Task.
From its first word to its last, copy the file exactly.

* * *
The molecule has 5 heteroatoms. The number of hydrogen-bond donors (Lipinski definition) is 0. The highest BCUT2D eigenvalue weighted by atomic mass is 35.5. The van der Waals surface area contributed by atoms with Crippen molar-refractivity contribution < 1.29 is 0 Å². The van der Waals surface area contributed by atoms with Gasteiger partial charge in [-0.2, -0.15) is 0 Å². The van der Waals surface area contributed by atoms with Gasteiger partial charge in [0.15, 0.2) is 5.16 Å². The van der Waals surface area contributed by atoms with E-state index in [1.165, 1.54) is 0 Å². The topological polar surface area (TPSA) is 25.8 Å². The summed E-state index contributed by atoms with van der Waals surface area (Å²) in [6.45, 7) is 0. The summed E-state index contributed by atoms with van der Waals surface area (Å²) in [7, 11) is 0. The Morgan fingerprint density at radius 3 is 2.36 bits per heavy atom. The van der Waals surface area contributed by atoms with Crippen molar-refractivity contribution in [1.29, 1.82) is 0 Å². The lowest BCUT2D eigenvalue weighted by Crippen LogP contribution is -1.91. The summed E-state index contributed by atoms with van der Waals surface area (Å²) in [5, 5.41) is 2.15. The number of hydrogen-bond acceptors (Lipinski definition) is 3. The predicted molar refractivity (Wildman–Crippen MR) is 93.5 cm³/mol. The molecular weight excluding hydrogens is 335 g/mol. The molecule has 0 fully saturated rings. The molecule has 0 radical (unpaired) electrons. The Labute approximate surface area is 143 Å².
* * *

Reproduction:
The molecule has 5 heteroatoms. The number of hydrogen-bond donors (Lipinski definition) is 0. The highest BCUT2D eigenvalue weighted by atomic mass is 35.5. The van der Waals surface area contributed by atoms with Crippen molar-refractivity contribution < 1.29 is 0 Å². The van der Waals surface area contributed by atoms with Gasteiger partial charge in [-0.2, -0.15) is 0 Å². The van der Waals surface area contributed by atoms with Gasteiger partial charge in [0.15, 0.2) is 5.16 Å². The van der Waals surface area contributed by atoms with E-state index in [1.165, 1.54) is 0 Å². The topological polar surface area (TPSA) is 25.8 Å². The summed E-state index contributed by atoms with van der Waals surface area (Å²) in [6.45, 7) is 0. The summed E-state index contributed by atoms with van der Waals surface area (Å²) in [7, 11) is 0. The Morgan fingerprint density at radius 3 is 2.36 bits per heavy atom. The van der Waals surface area contributed by atoms with Crippen molar-refractivity contribution in [1.29, 1.82) is 0 Å². The lowest BCUT2D eigenvalue weighted by Crippen LogP contribution is -1.91. The summed E-state index contributed by atoms with van der Waals surface area (Å²) in [5, 5.41) is 2.15. The number of hydrogen-bond acceptors (Lipinski definition) is 3. The predicted molar refractivity (Wildman–Crippen MR) is 93.5 cm³/mol. The molecular weight excluding hydrogens is 335 g/mol. The molecule has 0 fully saturated rings. The molecule has 0 radical (unpaired) electrons. The Labute approximate surface area is 143 Å².